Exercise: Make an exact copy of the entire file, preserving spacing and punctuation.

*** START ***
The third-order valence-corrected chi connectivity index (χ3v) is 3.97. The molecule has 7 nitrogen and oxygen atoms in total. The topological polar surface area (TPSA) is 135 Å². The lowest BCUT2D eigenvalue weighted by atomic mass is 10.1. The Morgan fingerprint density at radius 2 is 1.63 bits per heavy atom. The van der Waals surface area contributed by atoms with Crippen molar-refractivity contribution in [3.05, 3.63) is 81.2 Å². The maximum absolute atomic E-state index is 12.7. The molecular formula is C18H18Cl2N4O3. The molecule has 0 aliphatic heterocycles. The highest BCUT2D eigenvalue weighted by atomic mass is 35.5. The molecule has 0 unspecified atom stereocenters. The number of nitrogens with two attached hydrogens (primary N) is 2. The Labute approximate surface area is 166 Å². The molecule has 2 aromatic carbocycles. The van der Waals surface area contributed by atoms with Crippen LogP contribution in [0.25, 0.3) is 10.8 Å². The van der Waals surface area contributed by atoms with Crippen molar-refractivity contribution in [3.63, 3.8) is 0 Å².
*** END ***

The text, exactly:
The third-order valence-corrected chi connectivity index (χ3v) is 3.97. The molecule has 7 nitrogen and oxygen atoms in total. The topological polar surface area (TPSA) is 135 Å². The lowest BCUT2D eigenvalue weighted by atomic mass is 10.1. The Morgan fingerprint density at radius 2 is 1.63 bits per heavy atom. The van der Waals surface area contributed by atoms with Crippen molar-refractivity contribution in [3.05, 3.63) is 81.2 Å². The maximum absolute atomic E-state index is 12.7. The molecular formula is C18H18Cl2N4O3. The molecule has 0 aliphatic heterocycles. The highest BCUT2D eigenvalue weighted by atomic mass is 35.5. The molecule has 0 unspecified atom stereocenters. The number of nitrogens with two attached hydrogens (primary N) is 2. The Labute approximate surface area is 166 Å². The molecule has 2 aromatic carbocycles. The van der Waals surface area contributed by atoms with Crippen LogP contribution in [0.25, 0.3) is 10.8 Å². The van der Waals surface area contributed by atoms with Crippen molar-refractivity contribution in [3.63, 3.8) is 0 Å².